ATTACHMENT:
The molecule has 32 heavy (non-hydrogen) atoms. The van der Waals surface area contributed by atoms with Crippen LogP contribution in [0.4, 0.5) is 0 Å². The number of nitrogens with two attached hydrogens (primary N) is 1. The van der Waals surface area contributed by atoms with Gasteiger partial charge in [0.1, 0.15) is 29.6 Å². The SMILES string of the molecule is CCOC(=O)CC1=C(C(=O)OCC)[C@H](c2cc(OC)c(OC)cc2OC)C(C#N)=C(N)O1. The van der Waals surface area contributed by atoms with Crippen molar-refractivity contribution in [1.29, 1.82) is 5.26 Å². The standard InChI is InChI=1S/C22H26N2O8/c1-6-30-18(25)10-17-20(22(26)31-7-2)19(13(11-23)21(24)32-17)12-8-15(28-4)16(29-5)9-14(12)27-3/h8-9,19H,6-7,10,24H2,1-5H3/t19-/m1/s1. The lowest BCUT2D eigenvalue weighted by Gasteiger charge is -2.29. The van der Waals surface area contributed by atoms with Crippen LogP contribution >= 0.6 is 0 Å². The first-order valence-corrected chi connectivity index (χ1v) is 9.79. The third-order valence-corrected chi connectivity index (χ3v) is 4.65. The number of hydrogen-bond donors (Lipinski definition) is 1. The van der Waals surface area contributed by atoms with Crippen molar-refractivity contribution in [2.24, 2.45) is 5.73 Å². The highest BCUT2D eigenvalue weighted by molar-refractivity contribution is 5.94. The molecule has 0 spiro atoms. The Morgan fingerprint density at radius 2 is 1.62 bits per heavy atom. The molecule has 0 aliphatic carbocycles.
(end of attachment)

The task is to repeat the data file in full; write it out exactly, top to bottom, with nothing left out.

The molecule has 32 heavy (non-hydrogen) atoms. The van der Waals surface area contributed by atoms with Crippen LogP contribution in [0.4, 0.5) is 0 Å². The number of nitrogens with two attached hydrogens (primary N) is 1. The van der Waals surface area contributed by atoms with Gasteiger partial charge in [0.1, 0.15) is 29.6 Å². The SMILES string of the molecule is CCOC(=O)CC1=C(C(=O)OCC)[C@H](c2cc(OC)c(OC)cc2OC)C(C#N)=C(N)O1. The van der Waals surface area contributed by atoms with Crippen molar-refractivity contribution in [1.29, 1.82) is 5.26 Å². The standard InChI is InChI=1S/C22H26N2O8/c1-6-30-18(25)10-17-20(22(26)31-7-2)19(13(11-23)21(24)32-17)12-8-15(28-4)16(29-5)9-14(12)27-3/h8-9,19H,6-7,10,24H2,1-5H3/t19-/m1/s1. The lowest BCUT2D eigenvalue weighted by Gasteiger charge is -2.29. The van der Waals surface area contributed by atoms with Crippen LogP contribution >= 0.6 is 0 Å². The first-order valence-corrected chi connectivity index (χ1v) is 9.79. The third-order valence-corrected chi connectivity index (χ3v) is 4.65. The number of hydrogen-bond donors (Lipinski definition) is 1. The van der Waals surface area contributed by atoms with Crippen molar-refractivity contribution in [2.24, 2.45) is 5.73 Å². The highest BCUT2D eigenvalue weighted by molar-refractivity contribution is 5.94. The molecule has 0 spiro atoms. The Morgan fingerprint density at radius 2 is 1.62 bits per heavy atom. The molecule has 0 aliphatic carbocycles.